Have you seen a hotel for bees? This innovative idea is one of several ways the sustainable tourism industry is helping to boost pollination in Canada.
As spring blooms around the country, beekeepers and biologists aren’t the only ones preparing habitat for pollinating bees. It has become a trend for the average homeowner to become a beekeeper by keeping Mason bee, a non-stinging pollinator that, unlike honeybees, nest in holes rather than in a hive with a queen. But sustainable businesses are also participating in the Mason bee trend, and taking action to boost pollination around their business. Why is this important?
The United Nations agency IPBES has just released an alarming report showing that bees and other pollinating species are drastically declining, mainly due to human causes. If these species fall to extremely low levels, or even go extinct, there will be significant risks for global food security and public health according to the article in Washington Post. Homeowners and businesses want to do something to help, and improving pollinator habitat and boosting bee populations is an easy way to do that.
How can the tourism industry get involved?
Every industry can play a role in improving the health of pollinators around the world, and tourism businesses have a unique opportunity to attract more customers while benefiting the natural environment.
6 ways your tourism business can boost pollinator habitat around your business:
- Build a bee hotel
The Fairmont’s Bee Sustainability Program has encouraged their hotels and resorts to boost their pollinator habitat to support bee health worldwide. Many Fairmont hotels have implemented honeybee apiaries and pollinator bee hotels on their properties, as well as hosting onsite herb and vegetable gardens, to contribute to pollinator health. GreenStep and Sustainable Tourism’s CEO was recently visiting the Fairmont Waterfront downtown Vancouver and was able to see first hand the mason bee hotel built on the roof. Fairmont even has a guide to building your own DIY Bee Hotel.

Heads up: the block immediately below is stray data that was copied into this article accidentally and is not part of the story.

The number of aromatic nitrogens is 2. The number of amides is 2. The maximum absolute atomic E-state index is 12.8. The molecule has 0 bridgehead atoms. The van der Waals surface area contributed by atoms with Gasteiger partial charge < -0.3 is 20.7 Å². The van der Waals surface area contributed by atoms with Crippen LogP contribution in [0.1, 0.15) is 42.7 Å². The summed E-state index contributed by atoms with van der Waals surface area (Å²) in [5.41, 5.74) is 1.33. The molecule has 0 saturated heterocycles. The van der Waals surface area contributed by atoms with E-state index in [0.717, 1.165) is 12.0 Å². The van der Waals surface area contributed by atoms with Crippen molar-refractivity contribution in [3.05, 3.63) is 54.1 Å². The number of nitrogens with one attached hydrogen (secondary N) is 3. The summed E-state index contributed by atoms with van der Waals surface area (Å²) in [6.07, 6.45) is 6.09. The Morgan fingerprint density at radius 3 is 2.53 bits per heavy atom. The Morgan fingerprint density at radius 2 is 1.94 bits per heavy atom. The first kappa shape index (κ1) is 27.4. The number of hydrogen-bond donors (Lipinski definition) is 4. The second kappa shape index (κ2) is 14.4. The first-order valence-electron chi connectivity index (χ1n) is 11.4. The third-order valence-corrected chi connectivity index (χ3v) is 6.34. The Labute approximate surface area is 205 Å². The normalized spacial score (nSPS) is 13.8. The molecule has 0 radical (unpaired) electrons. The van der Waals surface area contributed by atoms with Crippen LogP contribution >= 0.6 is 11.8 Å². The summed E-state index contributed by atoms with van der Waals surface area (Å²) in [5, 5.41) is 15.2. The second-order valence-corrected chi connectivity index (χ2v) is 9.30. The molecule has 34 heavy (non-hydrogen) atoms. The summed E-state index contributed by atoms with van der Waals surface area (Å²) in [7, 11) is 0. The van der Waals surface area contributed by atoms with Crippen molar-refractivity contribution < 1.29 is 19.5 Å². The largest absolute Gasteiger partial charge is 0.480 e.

2. Get your own mason bees
Keeping bees is a commitment, but mason bees are as low maintenance as they get. If you’re up for the challenge, you can purchase your own mason bees. You may find them for sale at a local farmers market or plant nurseries. On Vancouver Island, the Healing Farm sells mason bee cocoons in reusable containers online. Located on a certified organic farm near Victoria, the Healing Farm will package up 20 dormant mason bee cocoons and ship them to you for $24 a set. You can also get mason bee homes and complete care instructions on their website. Just make sure you have a designated person or group who are the main caretakers of the bees.
- Boost natural habitat for pollinators
The best way to improve the vegetation around your business is to increase the amount of bee friendly pollinator plants on your property. There are several herbs, perennials and annals that are the most common types, widely enjoyed by many pollinators. Download this handy poster “Plant These To Help Save Bees” for a great overview of the best varieties to plant.
Sustainable Tourism Certified member Planet Bee Honey Farm & Meadery has pollinator seed blends for sale, as well as several books about how to take care of mason bees.
- Seek additional advice and certification
Royston House B&B has been certified by the Canadian Wildlife Federation as an official Backyard Wildlife Habitat for their commitment to planting native and pollinator friendly vegetation. They do not use pesticides or herbicides, make their own compost and use organic fertilizer to encourage a healthy ecosystem that does not harm insects or other animal species.
- Raise awareness by educating your guests and employees
If you do create pollinator habitat or install a mason bee hotel, put up some interpretive signs so guests and staff members can fully understand what you’ve done and why this is important.
- Participate in projects that support pollination in your community
The City of Vancouver has launched the Pollination Project, which is an initiative that focuses on making Vancouver parks and gardens friendlier to bees, butterflies, and other pollinators. Check out their webpage to find a project or event your team can get involved in, or you can support by sharing with your guests.
Whether you want to get into beekeeping or not, there are lots of ways your business can support efforts to improve pollination across Canada to improve the lives of pollinator species like bees, birds and bats. Plus, the more pollinators, the better our food supply and variety…it’s a win-win for everyone.